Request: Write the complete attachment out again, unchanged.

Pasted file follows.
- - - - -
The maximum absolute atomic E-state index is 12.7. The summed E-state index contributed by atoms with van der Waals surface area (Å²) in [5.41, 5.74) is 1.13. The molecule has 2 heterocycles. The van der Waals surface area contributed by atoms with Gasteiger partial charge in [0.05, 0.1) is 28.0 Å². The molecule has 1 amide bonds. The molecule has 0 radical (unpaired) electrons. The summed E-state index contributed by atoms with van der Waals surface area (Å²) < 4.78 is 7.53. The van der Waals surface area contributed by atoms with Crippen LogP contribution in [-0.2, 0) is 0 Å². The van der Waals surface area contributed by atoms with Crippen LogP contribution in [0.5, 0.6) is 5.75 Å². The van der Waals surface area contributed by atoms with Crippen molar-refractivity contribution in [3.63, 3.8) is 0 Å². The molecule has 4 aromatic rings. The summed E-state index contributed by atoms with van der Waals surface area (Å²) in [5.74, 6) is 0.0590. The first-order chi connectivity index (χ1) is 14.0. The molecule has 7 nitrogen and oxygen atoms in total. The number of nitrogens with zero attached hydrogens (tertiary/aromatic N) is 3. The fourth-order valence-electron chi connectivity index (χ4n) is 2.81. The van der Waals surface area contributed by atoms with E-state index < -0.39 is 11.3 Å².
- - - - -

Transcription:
The maximum absolute atomic E-state index is 12.7. The summed E-state index contributed by atoms with van der Waals surface area (Å²) in [5.41, 5.74) is 1.13. The molecule has 2 heterocycles. The van der Waals surface area contributed by atoms with Gasteiger partial charge in [0.05, 0.1) is 28.0 Å². The molecule has 1 amide bonds. The molecule has 0 radical (unpaired) electrons. The summed E-state index contributed by atoms with van der Waals surface area (Å²) < 4.78 is 7.53. The van der Waals surface area contributed by atoms with Crippen LogP contribution in [-0.2, 0) is 0 Å². The van der Waals surface area contributed by atoms with Crippen LogP contribution in [0.5, 0.6) is 5.75 Å². The van der Waals surface area contributed by atoms with Crippen molar-refractivity contribution in [3.63, 3.8) is 0 Å². The molecule has 4 aromatic rings. The summed E-state index contributed by atoms with van der Waals surface area (Å²) in [5.74, 6) is 0.0590. The first-order chi connectivity index (χ1) is 14.0. The molecule has 7 nitrogen and oxygen atoms in total. The number of nitrogens with zero attached hydrogens (tertiary/aromatic N) is 3. The fourth-order valence-electron chi connectivity index (χ4n) is 2.81. The van der Waals surface area contributed by atoms with E-state index < -0.39 is 11.3 Å².